This next generation of wearable technology, known as “HeadScan,” is being developed by a team of engineers at Michigan State University in collaboration with researchers at Bell Labs. Unlike existing technology, it’s radio-based, which means it’s less intrusive, better able to protect one’s privacy, and more comfortable to wear.

The primary focus of this emerging technology is on health care.

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Michigan Tech Alum Donates $250K For Electrical Engineering Scholarships

HOUGHTON — David Brule Sr., an alumnus and longtime supporter of Michigan Technological University, has donated $250,000 to support student scholarships in electrical engineering.  Scholarships totaling $50,000 will be awarded each year for five years.

The scholarships are designed to promote the study of electrical power engineering.  Recipients of these scholarships will be designated as Systems Control Scholars, in recognition of Brule’s Iron Mountain-based company, Systems Control Inc.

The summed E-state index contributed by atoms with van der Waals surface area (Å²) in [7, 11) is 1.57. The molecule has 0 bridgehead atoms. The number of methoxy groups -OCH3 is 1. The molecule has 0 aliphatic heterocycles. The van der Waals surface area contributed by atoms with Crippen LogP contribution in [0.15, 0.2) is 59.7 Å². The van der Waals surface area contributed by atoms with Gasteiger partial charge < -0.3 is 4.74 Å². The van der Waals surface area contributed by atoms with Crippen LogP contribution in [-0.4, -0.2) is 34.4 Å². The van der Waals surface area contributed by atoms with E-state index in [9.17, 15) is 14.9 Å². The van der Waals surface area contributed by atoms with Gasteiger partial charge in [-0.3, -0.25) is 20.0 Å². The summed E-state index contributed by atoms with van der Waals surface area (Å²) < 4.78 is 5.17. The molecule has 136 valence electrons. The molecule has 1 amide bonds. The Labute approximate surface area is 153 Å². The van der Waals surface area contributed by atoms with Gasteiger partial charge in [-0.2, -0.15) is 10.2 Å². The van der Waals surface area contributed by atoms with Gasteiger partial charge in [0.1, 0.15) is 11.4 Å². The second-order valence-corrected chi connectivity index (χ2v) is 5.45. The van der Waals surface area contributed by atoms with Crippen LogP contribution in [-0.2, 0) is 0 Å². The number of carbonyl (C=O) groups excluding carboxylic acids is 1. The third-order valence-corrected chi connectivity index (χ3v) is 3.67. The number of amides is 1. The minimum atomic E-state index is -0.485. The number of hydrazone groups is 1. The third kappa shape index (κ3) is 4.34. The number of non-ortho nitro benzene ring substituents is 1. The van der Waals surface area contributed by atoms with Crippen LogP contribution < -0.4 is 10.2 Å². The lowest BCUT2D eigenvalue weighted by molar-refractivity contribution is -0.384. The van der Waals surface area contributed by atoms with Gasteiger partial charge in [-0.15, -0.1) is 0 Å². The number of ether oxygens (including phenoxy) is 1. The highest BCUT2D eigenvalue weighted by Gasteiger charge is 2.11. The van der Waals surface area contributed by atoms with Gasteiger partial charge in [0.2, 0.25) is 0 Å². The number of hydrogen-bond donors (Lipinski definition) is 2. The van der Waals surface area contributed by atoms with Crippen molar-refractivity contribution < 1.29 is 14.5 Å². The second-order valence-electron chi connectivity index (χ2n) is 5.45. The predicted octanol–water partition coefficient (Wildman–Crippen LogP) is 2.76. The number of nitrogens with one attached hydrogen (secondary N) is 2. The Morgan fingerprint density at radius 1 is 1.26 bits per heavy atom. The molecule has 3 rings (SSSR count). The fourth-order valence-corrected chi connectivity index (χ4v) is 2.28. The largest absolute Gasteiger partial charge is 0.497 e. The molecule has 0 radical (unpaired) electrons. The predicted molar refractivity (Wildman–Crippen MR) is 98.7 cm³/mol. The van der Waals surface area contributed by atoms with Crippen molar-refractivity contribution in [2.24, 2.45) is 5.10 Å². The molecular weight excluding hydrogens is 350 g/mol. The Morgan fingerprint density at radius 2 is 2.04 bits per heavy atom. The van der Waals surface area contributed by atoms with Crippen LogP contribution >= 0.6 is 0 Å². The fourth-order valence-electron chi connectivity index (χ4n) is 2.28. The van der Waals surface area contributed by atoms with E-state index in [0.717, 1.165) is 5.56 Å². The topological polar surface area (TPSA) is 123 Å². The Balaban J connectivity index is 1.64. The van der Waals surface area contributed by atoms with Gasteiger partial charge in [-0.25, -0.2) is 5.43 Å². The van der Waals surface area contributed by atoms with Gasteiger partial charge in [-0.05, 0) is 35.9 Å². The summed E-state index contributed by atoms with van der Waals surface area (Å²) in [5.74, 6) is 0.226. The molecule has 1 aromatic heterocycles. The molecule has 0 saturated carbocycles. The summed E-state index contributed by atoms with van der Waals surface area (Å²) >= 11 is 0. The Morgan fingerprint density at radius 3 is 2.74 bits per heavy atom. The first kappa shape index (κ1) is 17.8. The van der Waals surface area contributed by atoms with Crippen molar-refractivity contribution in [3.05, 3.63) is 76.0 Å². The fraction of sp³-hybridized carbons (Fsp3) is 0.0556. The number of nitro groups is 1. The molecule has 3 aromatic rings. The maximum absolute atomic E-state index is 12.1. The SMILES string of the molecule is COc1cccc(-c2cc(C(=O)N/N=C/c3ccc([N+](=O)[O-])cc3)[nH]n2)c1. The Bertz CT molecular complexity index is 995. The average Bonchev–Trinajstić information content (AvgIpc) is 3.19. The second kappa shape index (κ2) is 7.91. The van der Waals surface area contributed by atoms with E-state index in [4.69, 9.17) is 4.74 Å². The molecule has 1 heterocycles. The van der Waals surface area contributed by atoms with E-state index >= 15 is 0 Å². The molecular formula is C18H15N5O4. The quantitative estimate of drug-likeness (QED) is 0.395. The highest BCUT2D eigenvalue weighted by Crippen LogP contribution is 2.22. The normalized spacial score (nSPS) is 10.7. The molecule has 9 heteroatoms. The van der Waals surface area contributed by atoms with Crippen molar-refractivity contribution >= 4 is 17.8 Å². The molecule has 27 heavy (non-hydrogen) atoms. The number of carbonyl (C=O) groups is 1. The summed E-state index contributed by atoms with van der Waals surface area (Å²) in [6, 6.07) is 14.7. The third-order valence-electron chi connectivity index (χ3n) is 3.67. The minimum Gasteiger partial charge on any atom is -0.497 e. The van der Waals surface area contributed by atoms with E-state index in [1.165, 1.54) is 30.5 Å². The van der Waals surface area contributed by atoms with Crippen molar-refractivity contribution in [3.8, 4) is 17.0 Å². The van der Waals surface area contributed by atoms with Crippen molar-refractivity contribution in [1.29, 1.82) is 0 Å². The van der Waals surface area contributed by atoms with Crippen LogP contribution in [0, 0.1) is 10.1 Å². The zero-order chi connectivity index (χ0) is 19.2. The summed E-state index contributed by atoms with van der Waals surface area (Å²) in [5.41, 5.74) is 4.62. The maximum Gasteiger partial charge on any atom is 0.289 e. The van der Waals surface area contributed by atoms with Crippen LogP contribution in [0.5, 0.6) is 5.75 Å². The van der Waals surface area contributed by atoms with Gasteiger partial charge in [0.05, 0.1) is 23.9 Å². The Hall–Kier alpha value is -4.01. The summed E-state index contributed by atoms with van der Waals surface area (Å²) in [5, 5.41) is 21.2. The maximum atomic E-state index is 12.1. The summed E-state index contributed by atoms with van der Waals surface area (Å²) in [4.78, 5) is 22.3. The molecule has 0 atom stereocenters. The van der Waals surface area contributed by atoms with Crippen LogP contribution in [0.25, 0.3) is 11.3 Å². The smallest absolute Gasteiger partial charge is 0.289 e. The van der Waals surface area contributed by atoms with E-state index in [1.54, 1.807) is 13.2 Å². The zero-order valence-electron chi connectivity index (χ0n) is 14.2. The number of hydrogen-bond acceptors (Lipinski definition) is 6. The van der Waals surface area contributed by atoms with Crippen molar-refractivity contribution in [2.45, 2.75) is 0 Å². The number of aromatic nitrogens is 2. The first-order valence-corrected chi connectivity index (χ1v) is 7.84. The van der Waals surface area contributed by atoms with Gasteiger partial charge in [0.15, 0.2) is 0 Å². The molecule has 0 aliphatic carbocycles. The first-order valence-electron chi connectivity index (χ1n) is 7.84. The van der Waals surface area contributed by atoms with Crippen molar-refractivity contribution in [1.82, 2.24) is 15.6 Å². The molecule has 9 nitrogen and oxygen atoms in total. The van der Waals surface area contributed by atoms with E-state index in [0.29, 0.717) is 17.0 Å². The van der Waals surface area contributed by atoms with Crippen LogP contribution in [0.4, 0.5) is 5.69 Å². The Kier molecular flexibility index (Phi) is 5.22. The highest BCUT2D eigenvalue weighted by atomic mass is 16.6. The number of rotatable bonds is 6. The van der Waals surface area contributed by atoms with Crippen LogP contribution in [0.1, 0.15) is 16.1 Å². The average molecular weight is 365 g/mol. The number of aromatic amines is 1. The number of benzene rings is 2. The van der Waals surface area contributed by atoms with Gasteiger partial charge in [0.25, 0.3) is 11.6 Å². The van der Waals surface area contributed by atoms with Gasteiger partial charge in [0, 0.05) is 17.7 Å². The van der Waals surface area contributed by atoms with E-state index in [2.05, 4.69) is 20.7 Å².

The first recipients have been chosen and will be honored at a luncheon on campus on Thursday, Feb. 25. They are Ester Buhl, Lauren Clark, Dustin Hanes, Zachary Jensen, Jonathan Schulz, Casey Strom and Troy Johnston, all electrical engineering majors.

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GR Firm’s Wireless Charging Part Of High-Tech Apartment Complex

GRAND RAPIDS — The Grand Rapids wireless power and charging technology developer Gill Electronics Inc. said Tuesday that the company’s TesLink products have been chosen for wireless charging at an apartment complex in Denver meant to combine affordability, the latest technology and energy efficiency.

A startup called iUnit is building its Highland Park complex in Denver’s LoHi neighborhood. The project consists of 40 “iUnits” — 30 studios and 10 one-bedroom apartments.

“We’re focused on providing the best user experience and performance related to wireless power and charging,” said Gill Electronics CTO Brad Miller. “People have enough frustration in their daily lives, charging their devices shouldn’t be one of them. Our goal is to support iUnit’s vision of a cable-free environment utilizing next generational wireless charging environments.”

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Altair Adds Electric Field Simulation to Software Lineup

TROY — Altair, the Troy-based engineering technology developer, announced Wednesday that Fieldscale PC has joined the Altair Partner Alliance with its electromagnetic simulation software, Charge.

The software specializes in electrostatic simulations, also known as electric field simulations.

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Saturday Course At ESD Offers Electric Engineering Refresher